Agi Music Sdn Bhd v. Ilaiyaraja & Anr.

The Cyber Blog IndiaCase Summary

Status of copyright ownership and exploitation after the assignee's death

Agi Music Sdn Bhd v. Ilaiyaraja & Anr.
(2019) 4 LW 418
In the High Court of Madras
C.S. 308/2013 and 625/2014
Before Justice Anita Sumanth
Decided on June 4, 2019

Relevancy of the Case: Status of copyright ownership and exploitation after the assignee’s death

Statutes and Provisions Involved

  • The Copyright Act, 1957 (Section 13(4), 14, 16, 17, 18(1), 19(5) 52)

Relevant Facts of the Case

  • This case involves a common judgment for two suits. In both these cases, there is a link between the questions and facts. In the first suit, Agi Music is the plaintiff, while Ilaiyaraja is the first defendant. Ilaiyaraja is the plaintiff in the second suit, while Agi Music is the fourth defendant.
  • Agi Music approached Ilaiyaraja to exploit his musical works and sound recordings. He granted them permission in exchange for a royalty.
  • Earlier, he had executed an agreement on November 27, 2007. He assigned complete rights to his musical works and compositions to his wife. In return for royalties paid to him, his wife licensed the rights of exploitation to Agi Music. This assignment from him to his wife did not stipulate any time period.
  • She passed away on October 31, 2011. Ilaiyaraja contended that the agreements had lapsed due to his wife’s death. However, Agi Music has continued to exploit his work and infringe on his copyright. Through this suit, he prays for the grant of permanent injunction.
  • On the other hand, Agi Music seeks the rejection of the plaint. They claim that he has sought to grant rights to third parties in violation of their exclusive rights.

Prominent Arguments by the Advocates

  • The first defendant’s counsel argued that the producer is in a total capacity to pass on the rights of the sound recordings. Further, Section 13(4) provides for separate copyright for any work used in a film. The copyright ownership of the entire film does not affect this. Moreover, Section 17, read with Section 2(d)(ii), protects the first owner’s right. As per Mr Ilaiyaraja, the first owner is himself. Hence, the producer cannot transfer non-existing rights.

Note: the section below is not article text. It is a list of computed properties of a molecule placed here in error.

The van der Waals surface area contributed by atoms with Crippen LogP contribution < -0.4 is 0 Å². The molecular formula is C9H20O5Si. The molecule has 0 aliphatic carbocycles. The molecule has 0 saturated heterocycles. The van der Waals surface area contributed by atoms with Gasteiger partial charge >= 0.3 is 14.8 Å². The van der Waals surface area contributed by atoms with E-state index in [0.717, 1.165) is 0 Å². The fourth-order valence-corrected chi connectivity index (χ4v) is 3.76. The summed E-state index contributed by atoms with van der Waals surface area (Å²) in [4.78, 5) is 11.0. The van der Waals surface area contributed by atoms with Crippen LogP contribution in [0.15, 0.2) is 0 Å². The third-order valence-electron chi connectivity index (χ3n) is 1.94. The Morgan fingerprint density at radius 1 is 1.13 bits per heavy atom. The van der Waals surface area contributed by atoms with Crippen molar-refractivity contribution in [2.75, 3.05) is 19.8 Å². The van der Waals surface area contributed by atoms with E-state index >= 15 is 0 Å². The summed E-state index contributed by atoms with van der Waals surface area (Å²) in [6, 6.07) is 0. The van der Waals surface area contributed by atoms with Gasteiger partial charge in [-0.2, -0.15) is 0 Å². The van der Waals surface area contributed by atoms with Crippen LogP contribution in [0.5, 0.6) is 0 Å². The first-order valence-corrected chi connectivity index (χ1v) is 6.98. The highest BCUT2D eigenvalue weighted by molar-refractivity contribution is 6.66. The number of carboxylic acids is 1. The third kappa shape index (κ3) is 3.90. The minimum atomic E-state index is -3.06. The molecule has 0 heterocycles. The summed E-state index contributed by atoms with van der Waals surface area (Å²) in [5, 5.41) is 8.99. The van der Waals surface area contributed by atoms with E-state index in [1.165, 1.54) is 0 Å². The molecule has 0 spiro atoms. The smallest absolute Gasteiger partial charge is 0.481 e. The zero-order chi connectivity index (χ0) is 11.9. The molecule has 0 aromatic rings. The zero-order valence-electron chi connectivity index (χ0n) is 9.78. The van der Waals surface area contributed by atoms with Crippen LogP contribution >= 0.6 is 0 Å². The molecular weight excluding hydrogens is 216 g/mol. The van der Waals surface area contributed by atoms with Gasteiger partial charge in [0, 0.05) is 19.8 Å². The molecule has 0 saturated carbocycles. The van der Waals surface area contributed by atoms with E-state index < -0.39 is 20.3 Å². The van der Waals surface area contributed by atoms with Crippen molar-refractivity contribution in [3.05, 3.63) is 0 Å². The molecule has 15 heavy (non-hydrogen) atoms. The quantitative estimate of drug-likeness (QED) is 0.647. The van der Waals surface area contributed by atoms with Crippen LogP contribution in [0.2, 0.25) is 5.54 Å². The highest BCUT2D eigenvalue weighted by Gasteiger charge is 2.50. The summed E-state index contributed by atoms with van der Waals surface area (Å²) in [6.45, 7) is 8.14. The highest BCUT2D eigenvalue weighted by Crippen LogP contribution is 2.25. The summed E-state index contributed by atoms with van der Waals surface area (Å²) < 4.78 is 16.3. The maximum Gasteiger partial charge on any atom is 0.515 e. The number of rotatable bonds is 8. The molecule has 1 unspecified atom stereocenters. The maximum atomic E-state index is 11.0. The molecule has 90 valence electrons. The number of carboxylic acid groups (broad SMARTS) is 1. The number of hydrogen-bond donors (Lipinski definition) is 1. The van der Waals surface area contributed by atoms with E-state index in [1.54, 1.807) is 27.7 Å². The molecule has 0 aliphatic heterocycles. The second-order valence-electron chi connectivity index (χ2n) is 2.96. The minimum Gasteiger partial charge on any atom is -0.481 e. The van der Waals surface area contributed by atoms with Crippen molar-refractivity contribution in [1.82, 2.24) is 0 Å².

Opinion of the Bench

  • The producer of cinematographic films holds copyrights of the film’s sound recordings. The producer will not own the copyright if the author of the musical work proves that they reserved the right to the sound recording. Thus, Echo has obtained rights to the sound recordings and can exploit them.
  • Ilaiyaraja holds complete special and moral rights regarding his musical works. The sound recordings already integrated into the films are barred from this right.
  • Echo accepted the assignment of the sound recording right to his wife and the assignment of exclusive rights to Agi Music. The assignment to his wife is valid, and the assignment agreement with Agi Music is for 5 years. His wife is not an agent but an assignee. Ilaiyaraja has reserved his right to claim damages for copyright infringement. He did not breach the exclusive rights to Agi Music and Echo.

Final Decision

  • The court dismissed both the suits.

Anjali Agrawal, an undergraduate student at the NALSAR University of Law, and Rugved Mahamuni, an undergraduate student at the Vasantrao Pawar Law College, Baramati, prepared this case summary during their internship with The Cyber Blog India in May/June 2022.